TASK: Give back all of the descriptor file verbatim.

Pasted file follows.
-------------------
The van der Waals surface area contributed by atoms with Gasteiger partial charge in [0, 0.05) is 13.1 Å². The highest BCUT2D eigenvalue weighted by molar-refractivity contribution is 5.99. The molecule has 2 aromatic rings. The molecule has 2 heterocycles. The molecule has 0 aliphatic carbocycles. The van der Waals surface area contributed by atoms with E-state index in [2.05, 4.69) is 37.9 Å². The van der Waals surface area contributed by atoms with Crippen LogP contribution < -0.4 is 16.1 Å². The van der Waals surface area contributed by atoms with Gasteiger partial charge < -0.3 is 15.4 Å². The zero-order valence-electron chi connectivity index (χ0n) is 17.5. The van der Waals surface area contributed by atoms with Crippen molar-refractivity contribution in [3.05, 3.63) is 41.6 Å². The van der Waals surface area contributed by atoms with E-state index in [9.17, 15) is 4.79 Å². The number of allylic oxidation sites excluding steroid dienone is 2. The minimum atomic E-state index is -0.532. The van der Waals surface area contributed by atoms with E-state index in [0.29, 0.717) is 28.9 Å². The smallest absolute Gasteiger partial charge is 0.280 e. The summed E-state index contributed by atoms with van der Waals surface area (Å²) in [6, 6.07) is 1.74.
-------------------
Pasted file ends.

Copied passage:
The van der Waals surface area contributed by atoms with Gasteiger partial charge in [0, 0.05) is 13.1 Å². The highest BCUT2D eigenvalue weighted by molar-refractivity contribution is 5.99. The molecule has 2 aromatic rings. The molecule has 2 heterocycles. The molecule has 0 aliphatic carbocycles. The van der Waals surface area contributed by atoms with E-state index in [2.05, 4.69) is 37.9 Å². The van der Waals surface area contributed by atoms with Crippen LogP contribution < -0.4 is 16.1 Å². The van der Waals surface area contributed by atoms with Gasteiger partial charge < -0.3 is 15.4 Å². The zero-order valence-electron chi connectivity index (χ0n) is 17.5. The van der Waals surface area contributed by atoms with Crippen molar-refractivity contribution in [3.05, 3.63) is 41.6 Å². The van der Waals surface area contributed by atoms with E-state index in [9.17, 15) is 4.79 Å². The number of allylic oxidation sites excluding steroid dienone is 2. The minimum atomic E-state index is -0.532. The van der Waals surface area contributed by atoms with E-state index in [0.29, 0.717) is 28.9 Å². The smallest absolute Gasteiger partial charge is 0.280 e. The summed E-state index contributed by atoms with van der Waals surface area (Å²) in [6, 6.07) is 1.74.